Canadian Stage brought over Yann Bourgeois’s troupe for a performance of He Who Falls, the gravity defying, wordless (but not music-less) piece in which a handful of performers tell a story with nothing but running, walking, hanging off things, falling off and jumping. Jordan Tannahill’s Declarations, also at CanStage, told of death of a parent through a build-up of verbal declarations (often descriptions of things and people) each tied to specific physical gestures. The production of Michael Healey’s Drawer Boy at Passe Muraille wasn’t very good, but this was the first time I’ve seen the piece and it’s one of those perfectly ticking, discursive, multi-layered plays that we don’t often find today. Lulu v.7 // Aspects of a Femme Fatale by BIBT and The Red Light District at Buddies–a wack-out-loud adaptation of Wedekind’s play Pandora’s Box on which Berg’s opera Lulu was based–was a brilliant and audacious mess. Loved loved loved the new production of Linda Griffiths’ one-woman play Maggie and Pierre at Tarragon Workspace. Julius Caesar via National Theatre Live was a brisk and intelligent interpretation of the Shakespeare classic with cross-sex (and of course race-indifferent) casting. A few mehs too, some abroad, some local: Vincent Macaigne’s absurdly loud and spectacular Je suis un pays at Theatre de la Colline, the NT’s Absolute Hell, and Theory at Tarragon, which unfolds gloriously until about 3/4 in, when it completely switches to another genre and wrecks itself.
MUSEUMS & GALLERIES
Toronto’s Museum of Contemporary Art finally reopened this year! Without a cafe or anything like that, so come well fed or you will have to trek back to Bloor to get a bite, or dine, if there’s room, in the posh Drake resto two parking lots away. Forno Cultura cafe apparently ought to appear on the ground floor of Moca eventually? That aside, I saw an excellent video installation Laws of Motion in a Cartoon Landscape by British artist Andy Holden which uses Looney Tunes animation to talk about human predicament–economic, political, existential. It was worth sitting through the whole thing, and the room was constantly full.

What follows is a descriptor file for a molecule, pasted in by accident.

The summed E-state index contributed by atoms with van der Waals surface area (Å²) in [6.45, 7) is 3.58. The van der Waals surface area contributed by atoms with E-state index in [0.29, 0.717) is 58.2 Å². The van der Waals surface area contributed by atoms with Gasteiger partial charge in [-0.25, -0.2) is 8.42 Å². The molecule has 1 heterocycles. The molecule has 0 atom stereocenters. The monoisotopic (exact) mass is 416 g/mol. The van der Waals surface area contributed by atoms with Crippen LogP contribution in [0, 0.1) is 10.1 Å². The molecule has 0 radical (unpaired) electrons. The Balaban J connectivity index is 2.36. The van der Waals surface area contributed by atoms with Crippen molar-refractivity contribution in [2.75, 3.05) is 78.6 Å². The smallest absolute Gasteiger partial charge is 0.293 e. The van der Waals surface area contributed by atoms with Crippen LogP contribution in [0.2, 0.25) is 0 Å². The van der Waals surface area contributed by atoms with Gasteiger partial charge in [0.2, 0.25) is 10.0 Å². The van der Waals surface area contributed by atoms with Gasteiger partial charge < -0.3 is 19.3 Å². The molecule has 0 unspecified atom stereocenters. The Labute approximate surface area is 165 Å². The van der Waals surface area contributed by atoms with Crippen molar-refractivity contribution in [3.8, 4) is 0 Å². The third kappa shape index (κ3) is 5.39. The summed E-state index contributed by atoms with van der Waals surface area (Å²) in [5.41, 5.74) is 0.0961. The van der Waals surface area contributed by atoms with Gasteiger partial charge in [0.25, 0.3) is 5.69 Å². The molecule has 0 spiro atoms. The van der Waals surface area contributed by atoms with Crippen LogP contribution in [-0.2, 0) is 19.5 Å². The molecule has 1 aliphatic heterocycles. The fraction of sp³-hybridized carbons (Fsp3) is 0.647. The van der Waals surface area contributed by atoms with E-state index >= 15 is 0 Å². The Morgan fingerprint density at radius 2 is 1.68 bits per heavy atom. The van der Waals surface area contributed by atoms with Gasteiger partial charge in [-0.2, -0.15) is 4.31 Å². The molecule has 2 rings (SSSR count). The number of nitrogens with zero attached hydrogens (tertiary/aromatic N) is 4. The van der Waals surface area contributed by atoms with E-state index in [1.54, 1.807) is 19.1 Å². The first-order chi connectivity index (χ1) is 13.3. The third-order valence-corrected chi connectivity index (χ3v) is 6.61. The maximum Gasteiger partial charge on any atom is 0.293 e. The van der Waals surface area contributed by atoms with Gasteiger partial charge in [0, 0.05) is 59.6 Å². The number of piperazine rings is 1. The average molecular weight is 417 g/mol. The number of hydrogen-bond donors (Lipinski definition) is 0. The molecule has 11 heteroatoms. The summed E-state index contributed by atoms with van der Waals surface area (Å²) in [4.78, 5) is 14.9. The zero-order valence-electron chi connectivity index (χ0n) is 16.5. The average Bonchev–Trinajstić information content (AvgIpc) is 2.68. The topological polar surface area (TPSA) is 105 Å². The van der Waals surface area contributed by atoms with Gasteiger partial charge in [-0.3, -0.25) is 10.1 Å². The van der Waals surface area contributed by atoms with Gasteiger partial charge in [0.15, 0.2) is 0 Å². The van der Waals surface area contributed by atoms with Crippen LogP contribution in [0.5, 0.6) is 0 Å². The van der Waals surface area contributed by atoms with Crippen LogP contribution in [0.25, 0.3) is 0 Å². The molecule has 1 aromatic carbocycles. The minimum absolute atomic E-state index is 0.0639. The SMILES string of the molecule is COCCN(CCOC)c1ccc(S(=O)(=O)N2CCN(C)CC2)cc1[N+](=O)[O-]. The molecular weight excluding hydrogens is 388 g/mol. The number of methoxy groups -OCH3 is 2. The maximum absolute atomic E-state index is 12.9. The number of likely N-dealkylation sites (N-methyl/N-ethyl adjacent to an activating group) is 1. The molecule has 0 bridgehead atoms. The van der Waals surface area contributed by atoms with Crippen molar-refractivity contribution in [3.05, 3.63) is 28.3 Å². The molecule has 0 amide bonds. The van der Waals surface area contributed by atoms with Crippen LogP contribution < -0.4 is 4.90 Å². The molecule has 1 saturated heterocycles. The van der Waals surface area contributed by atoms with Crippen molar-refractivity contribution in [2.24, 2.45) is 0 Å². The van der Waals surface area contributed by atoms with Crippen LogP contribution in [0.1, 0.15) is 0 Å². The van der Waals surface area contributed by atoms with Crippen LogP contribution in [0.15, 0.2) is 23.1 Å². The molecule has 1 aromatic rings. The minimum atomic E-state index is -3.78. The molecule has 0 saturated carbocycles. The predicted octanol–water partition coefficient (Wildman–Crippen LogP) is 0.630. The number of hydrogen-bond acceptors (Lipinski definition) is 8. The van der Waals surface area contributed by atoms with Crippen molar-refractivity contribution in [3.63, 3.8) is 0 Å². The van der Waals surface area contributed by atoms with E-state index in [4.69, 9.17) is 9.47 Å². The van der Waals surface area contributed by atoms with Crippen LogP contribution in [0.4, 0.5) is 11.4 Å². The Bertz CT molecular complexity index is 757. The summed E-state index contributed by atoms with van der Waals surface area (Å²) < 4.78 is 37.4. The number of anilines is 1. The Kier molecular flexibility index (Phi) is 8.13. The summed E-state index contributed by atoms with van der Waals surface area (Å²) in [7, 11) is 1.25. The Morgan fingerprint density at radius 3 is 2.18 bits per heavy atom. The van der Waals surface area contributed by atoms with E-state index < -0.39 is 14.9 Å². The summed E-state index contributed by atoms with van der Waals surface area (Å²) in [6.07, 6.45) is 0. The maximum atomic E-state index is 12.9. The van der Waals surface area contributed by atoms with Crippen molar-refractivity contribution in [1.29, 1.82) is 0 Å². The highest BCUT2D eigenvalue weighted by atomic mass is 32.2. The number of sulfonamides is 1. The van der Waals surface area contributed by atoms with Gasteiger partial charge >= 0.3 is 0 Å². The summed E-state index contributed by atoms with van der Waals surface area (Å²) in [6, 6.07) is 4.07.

In early spring this year, I caught the big Vikings exhibit at the ROM just before it closed. I did not know that the followers of Wotan (and accompanying gods which any opera lover will know from Wagner) had objects like tweezers and Buddha statuettes in their homes. They pillaged far and wide, and they traded as extensively. There was some evidence (not too much of it on display) that some women too, sometimes, have been trained as warriors.
The rest is all abroad: my first visit to the Musee Rodin, a return to Centre Pompidou for an exhibit on El Lissitsky & friends, both in Paris, and in Munich the Lenbachhaus museum for the Alfred Kubin retrospective (extraordinary; among the highlights of the decade), the Museum of the City of Munich (history of the city, and city’s present) and Museum Brandhorst for Cy Twombly.
A very special mention on this list goes to Toronto’s Gibson House, which was, as far as I can tell, the only space in the city to mark the centenary of the granting of the female franchise on the federal level to the majority of Canadian women. Are there no feminist or women’s studies historians left in the museum circles in Toronto? I am puzzled. The Brits marked the anniversary throughout 2018, erected statues, covered the issue extensively in all kinds of media.
Loveless directed by Andrey Zvyagintsev
Sally Potter’s The Party
Steven Spielberg’s The Post
Armando Ianucci’s Death of Stalin
Disobedience, based on Naomi Alderman’s eponymous novel, dir. Sebastian Lelio
The Favourite, directed by Yorgos Lanthimos
Did not live up to expectations: Haneke’s Happy End, On Chesil Beach, Hereditary (awful), Can You Ever Forgive Me (never reading the NYT film criticism again), Nothing Like a Dame (probably better for TV than the big screen; nothing new said, a few dull moments and a couple of awkward ones)
The Party trailer:
Stay tuned for 2018 in Books before end of year